World population as of 2014 is 7.2 billion and growing. Out of that, there are a total of over 3 billion churches. There is no official directory for all the congregations in the county, because sociologists of religion have to rely on statistical estimates from surveys. These are often disputed, and to complicate matters even more, thousands of new churches open each year while thousands of others close. The Hartford Institute estimates there are roughly 350,000 religious congregations in the United States with millions of members in each congregation.

So if we are all members of the “Body of Christ” why is there so much disagreement between different congregations?

Several hundred years ago in many countries there was only one church that was tolerated. But when people began to immigrate to the United States, they were free to bring their own religious beliefs and practices with them—and they did. Many of our major denominations trace their beginnings back to their European roots—Lutherans from Scandinavia, for example, or Presbyterians from Scotland.
In spite of the differences in religious practices, all Christians should agree on the central truths of the Gospel:
• That we are all sinners in need of God’s forgiveness.
• That Jesus was born in the flesh, was crucified, died for our sins and was resurrected after three days.
• If we confess our sins God will forgive us of our sins and give us eternal life.

What do you believe?
Beyond these core beliefs, most Christians believe in one God that exists in three persons—the Father, the Son (Jesus Christ), and the Holy Spirit. They believe that Jesus Christ walked this earth, fully God, and yet fully man and after his death he was buried, rose again and now lives at the right hand of the Father, making intercession for the believers forever. They believe that in order to be saved and be granted entrance into heaven after death, one must place one’s faith entirely in this doctrine.

Many Christians from mainstream Christianity consider denominations with non-Trinitarian beliefs to be cults and will not inherit eternal life in heaven; but are condemned to the everlasting fires of hell. But is this really biblically factual?

I have had many stimulating conversations with Jehovah Witnesses and Mormons as well as other Christians. I have to say that most of their doctrinal beliefs are based on Scripture. But the ones that aren’t, do not condemn them either.

In Acts 15 we read that while Paul and Barnabas were in Syria, some men from Judea arrived and began to teach the Gentile believers that unless they were circumcised they couldn’t be saved. The church sent them to Jerusalem to meet together with the other apostles to resolve this issue. At the meeting, after a long discussion, Peter stood and addressed them as follows: “Brothers, you all know that God chose me from among you some time ago to preach to the Gentiles so that they could hear the Good News and believe. God knows people’s hearts, and he confirmed that he accepts Gentiles by giving them the Holy Spirit, just as he did to us. He made no distinction between us and them, for he cleansed their hearts through faith. So why are you now challenging God by burdening the Gentile believers with a yoke that neither we nor our ancestors were able to bear? We believe that we are all saved the same way, by the undeserved grace of the Lord Jesus.” In the end they concluded, with the help of the Holy Spirit, to lay no greater burden on the Gentiles than to abstain from eating food offered to idols, from consuming blood or the meat of strangled animals, and from sexual immorality. Isn’t it interesting that neither Paul nor any of the apostles mentioned observing God’s feast days, keeping Kosher, or even mentioned the Trinity doctrine as a condition for salvation?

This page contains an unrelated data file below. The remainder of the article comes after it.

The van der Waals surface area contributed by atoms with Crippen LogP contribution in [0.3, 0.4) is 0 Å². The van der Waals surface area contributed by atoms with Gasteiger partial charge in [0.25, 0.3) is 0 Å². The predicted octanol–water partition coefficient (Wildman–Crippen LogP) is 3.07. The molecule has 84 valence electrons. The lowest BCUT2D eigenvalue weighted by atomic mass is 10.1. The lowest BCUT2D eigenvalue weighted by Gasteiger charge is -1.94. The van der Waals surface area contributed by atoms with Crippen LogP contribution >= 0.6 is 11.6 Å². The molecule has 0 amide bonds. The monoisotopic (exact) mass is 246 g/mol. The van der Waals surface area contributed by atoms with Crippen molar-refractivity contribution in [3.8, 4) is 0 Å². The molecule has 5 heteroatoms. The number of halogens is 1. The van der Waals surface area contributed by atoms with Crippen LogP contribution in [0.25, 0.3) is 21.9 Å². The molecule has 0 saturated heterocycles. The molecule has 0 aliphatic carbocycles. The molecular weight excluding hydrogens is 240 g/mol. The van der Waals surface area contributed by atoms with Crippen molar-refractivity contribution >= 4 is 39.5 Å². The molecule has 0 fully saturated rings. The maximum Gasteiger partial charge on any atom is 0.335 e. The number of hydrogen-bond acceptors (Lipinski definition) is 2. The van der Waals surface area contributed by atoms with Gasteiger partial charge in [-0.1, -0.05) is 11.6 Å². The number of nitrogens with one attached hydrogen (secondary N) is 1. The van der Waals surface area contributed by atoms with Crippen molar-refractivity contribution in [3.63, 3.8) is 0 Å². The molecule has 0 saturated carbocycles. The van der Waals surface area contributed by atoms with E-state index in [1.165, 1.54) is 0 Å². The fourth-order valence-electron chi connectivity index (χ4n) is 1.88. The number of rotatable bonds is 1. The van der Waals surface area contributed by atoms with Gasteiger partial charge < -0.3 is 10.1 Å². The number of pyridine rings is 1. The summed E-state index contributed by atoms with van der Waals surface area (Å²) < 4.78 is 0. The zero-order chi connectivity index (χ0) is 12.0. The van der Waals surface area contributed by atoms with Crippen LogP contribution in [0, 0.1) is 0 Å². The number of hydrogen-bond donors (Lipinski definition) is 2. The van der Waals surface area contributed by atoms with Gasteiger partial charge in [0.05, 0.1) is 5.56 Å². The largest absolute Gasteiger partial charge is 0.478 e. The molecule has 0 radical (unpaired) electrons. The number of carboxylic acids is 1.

Again we read in Acts 16:25-31, that after an earthquake had released Paul and Silas from jail, the jailer rushed in and fell trembling before Paul and Silas. He then brought them out and asked, “Sirs, what must I do to be saved?” They replied, “Believe in the Lord Jesus, and you will be saved—you and your household.” Again, there was no mention of following doctrinal beliefs in order to be saved. He only said, “Believe in the Lord Jesus, and you will be saved—you and your household.”

We need to keep in mind that God’s plan for His Church was to bring unity to His followers—while denominations, by their very design, brings division and dissension.

If we are truly “One Body in Christ” then we should put away division and  judgment and focus on what’s really important—that we are all sinners in need of God’s forgiveness.

For as the body is one, and hath many members, and all the members of that one body, being many, are one body: so also is Christ. (1Cor. 12:12)

For I say, through the grace given unto me, to every man that is among you, not to think of himself more highly than he ought to think; but to think soberly, according as God hath dealt to every man the measure of faith. For as we have many members in one body, and all members have not the same office: So we, being many, are one body in Christ, and every one members one of another. (Rom 12:3-5)

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